Home Ice

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Reflections of a Reluctant Hockey Mom

by Angie Abdou

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The author of the Canada Reads–nominated The Bone Cage tackles the ups and downs of amateur hockey, from a mother’s point of view.

Over 570,000 people are registered in Hockey Canada and over 600,000 in Hockey USA. It’s a national obsession. But what does that really mean when your child wants to play on a team? As a former varsity athlete and university instructor teaching sport literature, novelist Angie Abdou is no stranger to sport obsession, but she finds herself conflicted when faced with the reality of the struggles, joys, and strains of having a child in amateur hockey. In Home Ice, with equal parts humour and anguish, Abdou charts a full season of life as an Atom-level hockey mom, from summer hockey camp to the end-of-season tournament. Her revealing stories and careful research on issues such as cost, gender bias, concussion, and family pressures offer a compellingly honest and complex insider’s view of parenting today’s young athlete in a competitive and high-pressure culture.

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Publisher: ECW Press
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About the Author

Angie Abdou is an Associate Professor, English and Creative Writing in the Centre for Humanities. View Angie's faculty page.


Writing the Body in Motion

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A Critical Anthology on Canadian Sport Literature

Book Cover: Writing the Body in Motion

Edited by Angie Abdou and Jamie Dopp.

Sport literature is never just about sport. The genre’s potential to explore the human condition, including aspects of violence, gender, and the body, has sparked the interest of writers, readers, and scholars. Over the last decade, a proliferation of sport literature courses across the continent is evidence of the sophisticated and evolving body of work developing in this area. Writing the Body in Motion offers introductory essays on the most commonly taught Canadian sport literature texts. The contributions sketch the state of current scholarship, highlight recurring themes and patterns, and offer close readings of key works. Organized chronologically by source text, ranging from Shoeless Joe (1982) to Indian Horse (2012), the essays offer a variety of ways to read, consider, teach, and write about sport literature.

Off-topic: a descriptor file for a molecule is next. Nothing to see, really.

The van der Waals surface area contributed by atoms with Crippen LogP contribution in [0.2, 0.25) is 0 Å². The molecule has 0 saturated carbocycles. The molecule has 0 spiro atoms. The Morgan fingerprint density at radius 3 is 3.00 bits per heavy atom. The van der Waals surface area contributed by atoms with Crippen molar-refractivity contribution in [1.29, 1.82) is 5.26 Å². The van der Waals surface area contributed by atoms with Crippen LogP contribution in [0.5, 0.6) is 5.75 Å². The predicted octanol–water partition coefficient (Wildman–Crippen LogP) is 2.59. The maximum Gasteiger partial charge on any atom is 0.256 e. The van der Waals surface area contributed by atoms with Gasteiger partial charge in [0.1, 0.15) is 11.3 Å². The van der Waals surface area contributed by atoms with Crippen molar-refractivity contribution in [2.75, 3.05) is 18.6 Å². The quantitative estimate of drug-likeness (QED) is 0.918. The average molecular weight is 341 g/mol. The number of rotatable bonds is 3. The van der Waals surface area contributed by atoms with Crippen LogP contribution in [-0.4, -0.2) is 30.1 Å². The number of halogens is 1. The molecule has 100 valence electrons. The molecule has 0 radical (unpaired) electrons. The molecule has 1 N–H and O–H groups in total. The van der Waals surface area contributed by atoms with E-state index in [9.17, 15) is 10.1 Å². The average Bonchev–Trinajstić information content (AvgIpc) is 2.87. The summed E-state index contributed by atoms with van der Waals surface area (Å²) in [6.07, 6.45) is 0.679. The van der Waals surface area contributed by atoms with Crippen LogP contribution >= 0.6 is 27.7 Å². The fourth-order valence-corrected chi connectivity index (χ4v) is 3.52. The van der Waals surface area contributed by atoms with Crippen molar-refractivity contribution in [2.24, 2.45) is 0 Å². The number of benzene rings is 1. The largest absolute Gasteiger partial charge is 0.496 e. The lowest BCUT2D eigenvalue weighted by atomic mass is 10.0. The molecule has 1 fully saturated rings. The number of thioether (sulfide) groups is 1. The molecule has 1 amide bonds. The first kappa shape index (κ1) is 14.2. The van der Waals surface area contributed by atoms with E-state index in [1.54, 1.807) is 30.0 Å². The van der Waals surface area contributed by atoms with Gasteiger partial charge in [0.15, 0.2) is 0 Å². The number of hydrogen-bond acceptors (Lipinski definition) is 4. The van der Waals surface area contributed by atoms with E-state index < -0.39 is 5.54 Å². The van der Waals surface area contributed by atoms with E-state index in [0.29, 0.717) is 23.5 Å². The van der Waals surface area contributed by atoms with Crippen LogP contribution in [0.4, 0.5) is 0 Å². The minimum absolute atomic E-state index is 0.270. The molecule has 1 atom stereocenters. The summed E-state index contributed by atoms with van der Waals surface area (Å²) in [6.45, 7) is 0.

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Publisher: Athabasca University Press
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The Bone Cage

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by Angie Abdou

Book Cover: The Bone Cage

Digger, an 85 kilo wrestler, and Sadie, a 26-year-old speed swimmer, stand on the verge of realizing every athlete’s dream—winning a gold medal at the Olympics. Both athletes are nearing the end of their careers, and are forced to confront the question: what happens to athletes when their bodies are too worn to compete? The blossoming relationship between Digger and Sadie is tested in the intense months leading up to the Olympics, as intense training schedules, divided loyalties, and unpredicted obstacles take their draining toll. The Olympics, as both of them are painfully aware, will be the realization or the end of a life’s dream.

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Publisher: NeWest Press
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About the Author

Angie Abdou is an Associate Professor, English and Creative Writing in the Centre for Humanities. View Angie's faculty page.


Game Plan

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A social history of sports in Alberta

by Karen Wall

photo of female athlete smiling

How deep is the importance and influence of organized sports in Alberta? Discover key episodes and players in the history of Alberta's organized sports and read how sport shaped the lives of individuals as well as of communities of indigenous people, settlers, and immigrants. Read new perspectives on well-known sports stories along with tales of lesser-known games that remained on the margins of most histories for reasons of race, class, and gender. Whether a spectator, supporter, scholar, or fan, readers will be informed and delighted by the research contained in this sport history.

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Publisher: University of Alberta Press
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About the Author

Karen Wall is an Associate Professor in Communication Studies, Centre for Interdisciplinary Studies. View Karen's faculty web page.